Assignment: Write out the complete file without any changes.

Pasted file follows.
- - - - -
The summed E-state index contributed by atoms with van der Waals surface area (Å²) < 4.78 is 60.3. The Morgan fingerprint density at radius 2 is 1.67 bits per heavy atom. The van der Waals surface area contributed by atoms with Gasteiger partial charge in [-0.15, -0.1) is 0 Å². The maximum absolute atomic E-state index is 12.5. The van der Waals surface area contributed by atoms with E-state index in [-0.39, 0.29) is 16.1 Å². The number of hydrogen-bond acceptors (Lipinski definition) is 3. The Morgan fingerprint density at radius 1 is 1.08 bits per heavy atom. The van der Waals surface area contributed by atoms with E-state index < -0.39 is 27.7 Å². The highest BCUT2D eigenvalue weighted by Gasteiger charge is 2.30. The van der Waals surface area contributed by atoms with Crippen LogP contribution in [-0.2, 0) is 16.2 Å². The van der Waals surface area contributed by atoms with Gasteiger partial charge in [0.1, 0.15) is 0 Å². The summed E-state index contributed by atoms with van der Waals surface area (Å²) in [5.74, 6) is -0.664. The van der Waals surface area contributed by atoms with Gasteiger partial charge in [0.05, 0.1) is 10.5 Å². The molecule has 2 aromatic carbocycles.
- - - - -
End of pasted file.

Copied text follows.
The summed E-state index contributed by atoms with van der Waals surface area (Å²) < 4.78 is 60.3. The Morgan fingerprint density at radius 2 is 1.67 bits per heavy atom. The van der Waals surface area contributed by atoms with Gasteiger partial charge in [-0.15, -0.1) is 0 Å². The maximum absolute atomic E-state index is 12.5. The van der Waals surface area contributed by atoms with E-state index in [-0.39, 0.29) is 16.1 Å². The number of hydrogen-bond acceptors (Lipinski definition) is 3. The Morgan fingerprint density at radius 1 is 1.08 bits per heavy atom. The van der Waals surface area contributed by atoms with E-state index < -0.39 is 27.7 Å². The highest BCUT2D eigenvalue weighted by Gasteiger charge is 2.30. The van der Waals surface area contributed by atoms with Crippen LogP contribution in [-0.2, 0) is 16.2 Å². The van der Waals surface area contributed by atoms with Gasteiger partial charge in [0.1, 0.15) is 0 Å². The summed E-state index contributed by atoms with van der Waals surface area (Å²) in [5.74, 6) is -0.664. The van der Waals surface area contributed by atoms with Gasteiger partial charge in [0.05, 0.1) is 10.5 Å². The molecule has 2 aromatic carbocycles.